Your tenant needs your permission before taking out a Green Deal. If your tenant wishes to take out a Green Deal Plan, they will first need your agreement to both the improvements and the financial aspects of the plan, If you do not agree to all, some or any of the assessors recommendations; the tenant is not permitted to proceed.
Click on the link for the official brochure provided by The Department of Energy & Climate Change for a comprehesive guide:
If you require any further information, please feel free to contact me.
Vicky Cranthorne M.A.R.L.A, Office Manager for iConn Property Management writes:
To help you get the best out of your property investment, iConn Property Management have come up with a few ideas to get you on the road to success.
Set a bit of money aside each month
in case of any works/repairs that arise. This way, you won’t miss the money so much, and if there are no repairs that need doing during the year, you can buy yourself an extra little something at the end of the year!
Improve neighbourhood relations
and hire a monthly gardener. This will keep the local residents happy and your property will always look nice and tidy.
Look into updating furniture
this will make your property more appealing when it comes to re-marketing.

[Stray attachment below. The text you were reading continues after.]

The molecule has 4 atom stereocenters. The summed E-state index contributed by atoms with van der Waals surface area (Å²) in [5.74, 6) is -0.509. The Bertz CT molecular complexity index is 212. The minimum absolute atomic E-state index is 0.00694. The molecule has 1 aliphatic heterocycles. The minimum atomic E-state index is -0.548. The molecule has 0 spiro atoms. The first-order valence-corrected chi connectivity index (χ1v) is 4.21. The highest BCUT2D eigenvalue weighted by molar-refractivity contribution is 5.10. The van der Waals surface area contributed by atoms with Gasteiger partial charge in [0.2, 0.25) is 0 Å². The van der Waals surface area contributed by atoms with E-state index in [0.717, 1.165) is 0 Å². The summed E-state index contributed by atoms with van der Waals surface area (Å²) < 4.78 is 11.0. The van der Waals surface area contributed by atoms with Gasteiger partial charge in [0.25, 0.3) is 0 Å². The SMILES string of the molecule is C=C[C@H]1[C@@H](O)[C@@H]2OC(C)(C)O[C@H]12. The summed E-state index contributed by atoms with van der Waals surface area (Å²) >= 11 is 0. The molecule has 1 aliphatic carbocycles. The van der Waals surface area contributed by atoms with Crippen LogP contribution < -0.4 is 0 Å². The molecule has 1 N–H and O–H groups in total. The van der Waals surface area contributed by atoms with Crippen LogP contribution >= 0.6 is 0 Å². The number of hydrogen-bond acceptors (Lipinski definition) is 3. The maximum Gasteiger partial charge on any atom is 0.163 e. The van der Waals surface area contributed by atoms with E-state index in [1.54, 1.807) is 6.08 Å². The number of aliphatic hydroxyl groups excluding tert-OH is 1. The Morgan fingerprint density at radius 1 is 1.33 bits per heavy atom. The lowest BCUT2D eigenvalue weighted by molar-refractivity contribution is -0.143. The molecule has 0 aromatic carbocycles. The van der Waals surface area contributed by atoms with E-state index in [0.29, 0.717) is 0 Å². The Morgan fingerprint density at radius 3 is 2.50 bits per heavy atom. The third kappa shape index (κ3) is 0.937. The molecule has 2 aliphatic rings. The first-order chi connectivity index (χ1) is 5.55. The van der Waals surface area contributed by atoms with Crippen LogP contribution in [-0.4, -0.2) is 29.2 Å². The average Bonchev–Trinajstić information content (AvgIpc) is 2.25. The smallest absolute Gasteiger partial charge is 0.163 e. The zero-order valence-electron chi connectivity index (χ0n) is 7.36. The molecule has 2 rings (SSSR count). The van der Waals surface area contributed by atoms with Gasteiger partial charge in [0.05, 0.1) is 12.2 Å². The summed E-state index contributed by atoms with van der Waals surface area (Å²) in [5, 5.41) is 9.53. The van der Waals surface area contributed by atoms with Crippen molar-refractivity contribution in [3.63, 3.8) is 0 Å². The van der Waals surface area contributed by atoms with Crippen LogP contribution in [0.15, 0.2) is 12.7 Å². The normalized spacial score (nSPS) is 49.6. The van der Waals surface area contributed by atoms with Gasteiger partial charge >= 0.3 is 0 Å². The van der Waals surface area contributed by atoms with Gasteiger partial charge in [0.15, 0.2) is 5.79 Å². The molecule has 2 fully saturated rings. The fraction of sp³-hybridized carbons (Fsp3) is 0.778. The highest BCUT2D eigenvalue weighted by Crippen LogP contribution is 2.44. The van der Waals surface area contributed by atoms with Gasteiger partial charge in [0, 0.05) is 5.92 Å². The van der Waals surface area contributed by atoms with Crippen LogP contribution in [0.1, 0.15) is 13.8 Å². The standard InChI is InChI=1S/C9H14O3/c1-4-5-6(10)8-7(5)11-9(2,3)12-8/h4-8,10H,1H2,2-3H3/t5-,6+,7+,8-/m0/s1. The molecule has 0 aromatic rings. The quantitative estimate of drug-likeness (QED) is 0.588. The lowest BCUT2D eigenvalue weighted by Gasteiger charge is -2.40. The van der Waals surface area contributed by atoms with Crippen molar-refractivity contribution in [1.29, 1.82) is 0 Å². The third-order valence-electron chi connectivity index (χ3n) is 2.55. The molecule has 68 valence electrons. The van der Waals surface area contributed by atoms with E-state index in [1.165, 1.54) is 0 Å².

By spending a little more time and money on your property now will help reduce maintenance problems in the future.
Get ahead in the student market
Most tenants find it hard to keep on top of bills with all the essays they have to write! Include broadband in the monthly rental and make it more appealing to students.
arrange for the roofs, gutters, drains to be checked regularly to avoid any major problems.
Get in the know
iConn Property Management are happy to advise you of any recent changes in laws and regulations, just give us a call and we will be happy to help!
Sam Douglas, for iConn Property Management writes:
These tips listed in our welcome packs may come in useful for some of our tenants:
Please clean your filter regularly on your washing machine, normally located on the front at the bottom of the machine. This is often the cause for the washing machine to stop working or stop draining properly. Also ensure you do not over fill the powder drawer.
Please clean the filter regularly as failure to do so is likely to cause the tumble dryer to overheat and stop working.
If any other electrical appliances fail to function correctly, please call the office and we will organise for the appliance to be repaired, replaced or removed.
Light Bulbs and Shades
It is the responsibility of the tenants to replace light bulbs when they have blown and to replace any damaged shades when they leave.
Pictures and posters.
We appreciate that tenants may wish to put pictures and posters up, however please be aware that using substances like blu tac may cause damage to the wall covering or paint work. You are responsible for any repairs required when you leave.
Windows and Curtains
Please ensure that all windows are closed when the property is unattended. You can be sure that insurance companies will not pay out if windows are left open and you have been broken into when you have left the property unsecure.
Heat sensors and smoke detectors.